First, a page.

Speaking of personalisation, or rather customisation, I forgot to tell you I am a flasher. Not in the pants domain no. Dismayed by the amount of relevant rich content on various 3G portals I tried, I decided to flash my Moto v3x phone a few months ago. Yes I joined the dark side of the force, the modder community and now, move ‘my paid’ for content freely between PCs, iPod, PDA and phones. I suspect there are many more that would like to do so too. Beware of that crowd, unless you deliver quickly they will be looking elsewhere and WiFi, WiMax and Bluetooth connected (non mobile phone) mobile devices are getting itchy feet in the queue behind you.
Imagine now Ennio Morricones theme tune as we quickly look at the Good, The Bad and the Ugly of the mobile industry, the themes that we will be exploring in today’s conference.

The Good – three of them:
1 – mobile phones are still the most effective way to connect, mobile people. So we have two sessions dedicated to how mobile communities can increase traffic and ARPU. In publishing consumer content there has been some innovative phone user generated TV shows such as Syamekke in Japan, Cult TV in France and even a dedicated TV channel Tu Media in Korea showing nothing but viewer content. Using the phone as a tool to vlog and publish onto TV will both educate and inspire the audience and inspire.
2 – Another good seachange is at MyNumo.com for example. They are creating tools to allow consumers to sell content (ringtones, wallpaper and create webpages) to each other – micro viewer economics that really drove traffic for eBay, MySpace and a few virtual shared spaces on the web like Second Life.
3 – Also in the good camp is the phenomenal success of the mobile phone billing system. Some have called it ‘implied commerciality’ – people accept they have to pay for everything – but that also means people are far less eager to try new things which is also…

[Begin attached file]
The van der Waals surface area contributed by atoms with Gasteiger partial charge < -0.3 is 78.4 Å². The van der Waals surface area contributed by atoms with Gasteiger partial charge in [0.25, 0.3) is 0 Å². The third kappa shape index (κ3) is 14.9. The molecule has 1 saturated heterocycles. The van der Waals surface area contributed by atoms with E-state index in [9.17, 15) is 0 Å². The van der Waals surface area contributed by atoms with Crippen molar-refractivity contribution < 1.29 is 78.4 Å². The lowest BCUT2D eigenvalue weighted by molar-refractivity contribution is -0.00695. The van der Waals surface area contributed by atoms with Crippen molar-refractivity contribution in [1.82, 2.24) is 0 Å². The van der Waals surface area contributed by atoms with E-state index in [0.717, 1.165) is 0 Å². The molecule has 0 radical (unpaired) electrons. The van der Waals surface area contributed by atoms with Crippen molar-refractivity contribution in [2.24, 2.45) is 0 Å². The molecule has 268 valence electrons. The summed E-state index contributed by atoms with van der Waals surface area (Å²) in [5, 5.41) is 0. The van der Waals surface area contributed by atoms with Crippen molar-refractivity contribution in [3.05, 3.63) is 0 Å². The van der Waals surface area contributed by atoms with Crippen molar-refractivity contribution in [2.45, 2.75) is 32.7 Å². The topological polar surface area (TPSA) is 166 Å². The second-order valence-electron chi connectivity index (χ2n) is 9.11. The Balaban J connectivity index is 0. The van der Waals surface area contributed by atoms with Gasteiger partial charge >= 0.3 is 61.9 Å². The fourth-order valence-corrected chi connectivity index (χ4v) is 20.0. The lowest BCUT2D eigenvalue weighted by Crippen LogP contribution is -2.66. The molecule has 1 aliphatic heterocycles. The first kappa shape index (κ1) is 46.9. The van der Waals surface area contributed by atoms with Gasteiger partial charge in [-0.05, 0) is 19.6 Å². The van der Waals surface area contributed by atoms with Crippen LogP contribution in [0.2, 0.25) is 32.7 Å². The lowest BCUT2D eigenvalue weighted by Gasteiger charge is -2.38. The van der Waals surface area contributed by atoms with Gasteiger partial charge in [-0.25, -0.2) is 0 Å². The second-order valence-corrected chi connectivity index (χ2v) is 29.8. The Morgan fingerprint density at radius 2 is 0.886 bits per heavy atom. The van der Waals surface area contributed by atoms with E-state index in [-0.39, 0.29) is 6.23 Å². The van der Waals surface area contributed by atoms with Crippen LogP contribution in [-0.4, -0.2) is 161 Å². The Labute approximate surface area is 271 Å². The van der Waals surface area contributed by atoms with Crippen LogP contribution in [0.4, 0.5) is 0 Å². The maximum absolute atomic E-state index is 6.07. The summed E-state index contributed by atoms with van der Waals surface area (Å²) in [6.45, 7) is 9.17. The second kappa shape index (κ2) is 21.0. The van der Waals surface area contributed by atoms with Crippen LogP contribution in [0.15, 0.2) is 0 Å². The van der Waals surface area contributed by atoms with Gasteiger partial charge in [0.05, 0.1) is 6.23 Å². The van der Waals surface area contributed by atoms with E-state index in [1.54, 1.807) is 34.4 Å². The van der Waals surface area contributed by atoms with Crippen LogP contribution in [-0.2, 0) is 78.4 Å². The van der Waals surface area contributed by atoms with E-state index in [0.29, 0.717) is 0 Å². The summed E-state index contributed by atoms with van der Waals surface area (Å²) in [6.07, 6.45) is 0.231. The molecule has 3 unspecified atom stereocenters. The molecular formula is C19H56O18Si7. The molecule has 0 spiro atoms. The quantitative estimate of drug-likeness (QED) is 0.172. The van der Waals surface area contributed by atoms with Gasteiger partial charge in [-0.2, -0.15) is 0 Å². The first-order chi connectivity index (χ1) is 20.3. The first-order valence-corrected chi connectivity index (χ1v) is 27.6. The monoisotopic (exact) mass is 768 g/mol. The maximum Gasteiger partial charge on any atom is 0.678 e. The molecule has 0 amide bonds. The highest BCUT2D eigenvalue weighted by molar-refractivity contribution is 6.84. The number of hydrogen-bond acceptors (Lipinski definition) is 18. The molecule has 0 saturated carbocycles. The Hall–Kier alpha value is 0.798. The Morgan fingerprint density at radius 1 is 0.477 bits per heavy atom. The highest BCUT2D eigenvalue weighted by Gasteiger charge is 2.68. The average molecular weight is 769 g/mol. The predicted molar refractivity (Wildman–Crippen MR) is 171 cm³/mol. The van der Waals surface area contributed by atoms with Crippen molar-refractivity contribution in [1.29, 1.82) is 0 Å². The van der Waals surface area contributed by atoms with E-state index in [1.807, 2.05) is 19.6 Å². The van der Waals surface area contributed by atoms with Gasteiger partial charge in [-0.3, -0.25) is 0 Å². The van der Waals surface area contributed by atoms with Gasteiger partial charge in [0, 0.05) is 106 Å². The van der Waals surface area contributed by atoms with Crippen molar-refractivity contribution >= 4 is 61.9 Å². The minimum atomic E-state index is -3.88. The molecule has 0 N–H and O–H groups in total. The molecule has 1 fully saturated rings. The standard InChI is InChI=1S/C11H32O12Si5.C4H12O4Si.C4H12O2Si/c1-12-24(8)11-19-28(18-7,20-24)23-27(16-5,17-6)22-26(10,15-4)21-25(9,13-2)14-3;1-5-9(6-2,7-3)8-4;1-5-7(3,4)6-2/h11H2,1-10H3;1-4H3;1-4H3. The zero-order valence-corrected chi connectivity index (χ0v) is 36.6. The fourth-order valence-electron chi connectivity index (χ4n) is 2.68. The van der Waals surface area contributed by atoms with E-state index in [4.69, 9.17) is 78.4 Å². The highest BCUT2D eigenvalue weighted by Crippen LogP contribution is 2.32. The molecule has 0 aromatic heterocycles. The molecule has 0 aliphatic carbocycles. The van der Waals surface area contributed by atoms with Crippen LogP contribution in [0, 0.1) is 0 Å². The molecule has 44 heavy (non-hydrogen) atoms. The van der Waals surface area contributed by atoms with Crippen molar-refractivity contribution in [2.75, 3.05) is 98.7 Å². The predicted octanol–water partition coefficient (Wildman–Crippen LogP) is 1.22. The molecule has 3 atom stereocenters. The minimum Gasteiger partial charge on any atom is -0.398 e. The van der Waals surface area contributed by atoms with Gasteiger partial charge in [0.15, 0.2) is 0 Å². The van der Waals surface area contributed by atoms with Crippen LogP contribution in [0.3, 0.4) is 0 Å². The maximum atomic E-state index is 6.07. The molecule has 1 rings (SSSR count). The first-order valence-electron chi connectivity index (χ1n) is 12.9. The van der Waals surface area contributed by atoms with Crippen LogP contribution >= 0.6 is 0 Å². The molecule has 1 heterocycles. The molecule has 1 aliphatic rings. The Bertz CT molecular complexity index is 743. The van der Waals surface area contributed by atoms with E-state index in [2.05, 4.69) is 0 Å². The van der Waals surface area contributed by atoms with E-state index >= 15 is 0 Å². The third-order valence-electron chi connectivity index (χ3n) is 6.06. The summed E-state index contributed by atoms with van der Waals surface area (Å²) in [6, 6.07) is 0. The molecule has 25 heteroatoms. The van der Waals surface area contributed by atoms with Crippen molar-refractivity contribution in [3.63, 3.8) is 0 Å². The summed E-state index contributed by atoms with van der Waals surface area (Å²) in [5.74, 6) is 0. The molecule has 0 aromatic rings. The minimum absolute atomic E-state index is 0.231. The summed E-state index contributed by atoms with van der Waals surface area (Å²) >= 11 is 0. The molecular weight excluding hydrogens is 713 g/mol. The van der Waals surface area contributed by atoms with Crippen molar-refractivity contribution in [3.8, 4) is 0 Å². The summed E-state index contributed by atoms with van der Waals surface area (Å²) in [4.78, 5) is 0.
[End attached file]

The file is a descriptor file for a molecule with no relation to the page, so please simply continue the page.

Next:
…The Bad – to me bad is still the simple lack of interoperability and the walled garden. Interoperability between mobile devices, between operators, and across the off-portal piece – but really, between consumers. Sure things are improving but without simple ways to share and move media consumers will find alternate routes as digital content wants to spread. No one operator can fulfil the need of any consumer so providing easier routes to get to off-portal content is critical and providing a higher quality experience on that journey is even more so. We have sessions looking at fulfilling the promise of 3G and on and off portal internet

The Ugly – We can do so much more to get the right content to right consumers. Personalisation, targeting and easier search are critical. Finding content is sometimes ugly at the moment, no in fact it is very ugly. Deep menus, busy interfaces and superficial content once you get there– we have panels today focusing on the consumer experience and how to create stickiness through usuability that will hopefully help us out of this maze.